Talking about it Sharing a problem with someone else or with a group can give you support and aninsight into your own depression. Research shows that talking can help people recover from depression and cope better with stress . You may not feel comfortable about discussing your mental health and sharing your distress with others. If this is the case, writing about how you feel or expressing your emotions through poetry or art are other ways to help your mood. Here's a list of depression support groups and information about how to access them. Smoking, drugs and alcohol If you have depression it may be tempting to smoke or drink to make you feel better. Cigarettes and alcohol may seem to help at first, but they make things worse in the long run. Be extra cautious with cannabis .You might think it's harmless, but research has shown a strong link between cannabis use and mental illness, including depression. The evidence shows that if you smoke cannabis you: make your depression symptoms worse feel more tired and uninterested in things are more likely to have depression that relapses earlier and more frequently won't have as good a response to antidepressant medicines aremore likely to stop using antidepressant medicines are less likely to fully recover Your GP can give you advice and support if youdrink or smoketoo much or use drugs. You may also find the following pages useful: stop smoking getting help for drug addiction alcohol support Work and finances If your depression is caused by working too much or if it's affecting your ability to do your job, you may need time off to recover. However, there's evidence to suggest that taking prolonged time off work can make depression worse.There's also quite a bit of evidence to support that going back to work can help you recover from depression. If you're employed, you may be able to work shorter hours or work in a more flexible way, particularly if job pressures seem to trigger your symptoms. Under the Equality Act (2010) , all employers must make reasonable adjustments to make the employment of people with disabilities possible. This can include people who've been diagnosed with a mental illness. These include: Statutory sick pay Incapacity Benefit Disability Living Allowance Attendance Allowance Carer's Allowance Council Tax Benefit Housing Benefit Looking after someone with depression It's not just the person withdepression who'saffected by their illness. The peopleclose to them are also affected. If you're caring for someone with depression,your relationship with them and family life in general can become strained.You may feel at a loss as to what to do. Finding a support group and talking to others in a similar situation might help. If you're having relationship or marriage difficulties, it might help to contact a relationship counsellor who can talk things through with you and your partner. In this video called 'Help with your relationship: couples therapy' , a relationship counsellor explains what couples therapy involves and who it can help. Men are less likely to ask for help than women and arealso more likely toturn toalcohol or drugs when depressed. Coping with bereavement Losing someone close to you canbe a trigger for depression. When someone you love dies,the sense of loss can be so powerful thatyou feel it's impossible to recover. However, with time and the right help and support, it's possible to start living your life again. Find out more with these videos and articles allabout coping with bereavement . Depression and suicide The majority of suicide cases are linked with mental disorders, and most of them are triggered by severe depression. Warning signs that someone with depressionmay beconsidering suicide include: making final arrangements, such as giving away possessions, making a will or saying goodbye to friends talking about death or suicide t his may be a direct statement, such as "I wish I was dead", but often depressed people will talk about the subject indirectly, using phrases like "I think dead people must be happier than us" or "Wouldn't it be nice to go to sleep and never wake up" Self-harm on 116 123 (the helpline is open 24 hours a day, 365 days a year). You can also email email@example.com . Helping a suicidal friend or relative If you see any of the above warning signs in a friend or relative: get professional help for them let them know they aren't alone and you care about them offer support in finding other solutions to their problems If you feel there's an immediate danger, stay with the person or have someone else stay with them, and remove all available meansof committingsuicide, such as medication. Over-the-counter medication, such as painkillers, can be just as dangerous as prescription medication. Also, remove sharp objects and poisonous household chemicals such as bleach. .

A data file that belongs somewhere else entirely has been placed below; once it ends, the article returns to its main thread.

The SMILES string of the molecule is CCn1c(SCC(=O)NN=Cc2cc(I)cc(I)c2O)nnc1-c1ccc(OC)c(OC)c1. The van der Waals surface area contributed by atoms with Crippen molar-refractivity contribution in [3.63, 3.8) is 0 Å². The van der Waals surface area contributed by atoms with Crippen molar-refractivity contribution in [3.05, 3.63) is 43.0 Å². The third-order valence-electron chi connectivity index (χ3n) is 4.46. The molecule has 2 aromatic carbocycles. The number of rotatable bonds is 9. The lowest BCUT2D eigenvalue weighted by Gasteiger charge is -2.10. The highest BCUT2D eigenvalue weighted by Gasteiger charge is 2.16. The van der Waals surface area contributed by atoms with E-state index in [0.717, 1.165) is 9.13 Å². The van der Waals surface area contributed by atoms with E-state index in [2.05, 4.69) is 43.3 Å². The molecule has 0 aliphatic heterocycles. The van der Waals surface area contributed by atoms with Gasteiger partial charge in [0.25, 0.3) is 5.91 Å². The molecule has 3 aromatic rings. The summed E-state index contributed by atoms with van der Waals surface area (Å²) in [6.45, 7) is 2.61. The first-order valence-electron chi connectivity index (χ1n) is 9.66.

Depression is more than simply feeling unhappy or fed up for a few days. Most people go through periods of feeling down, but when you're depressed you feel persistently sad for weeks or months, rather than just a few days. Some people think depression is trivial and not a genuine health condition.
Read about the symptoms of depression, which can be mild, moderate or severe. Symptoms can also be classed as psychological, physical and social.
Read about what causes depression. There's no single cause and many possible risk factors.
Find out how depression is diagnosed. Your GP will ask you lots of questions about your general health and how your feelings are affecting you mentally and physically.
Find out how depression is treated. Treatment depends on how severe your depression is, but usually involves a combination of self-help, talking therapies and medication.
Information and advice about coping with depression, including diet and exercise, talking therapy, dealing with bereavement and caring for someone who's depressed.
Read about psychotic depression, a severe form of depression where people experience the usual symptoms of depression, plus delusions and hallucinations.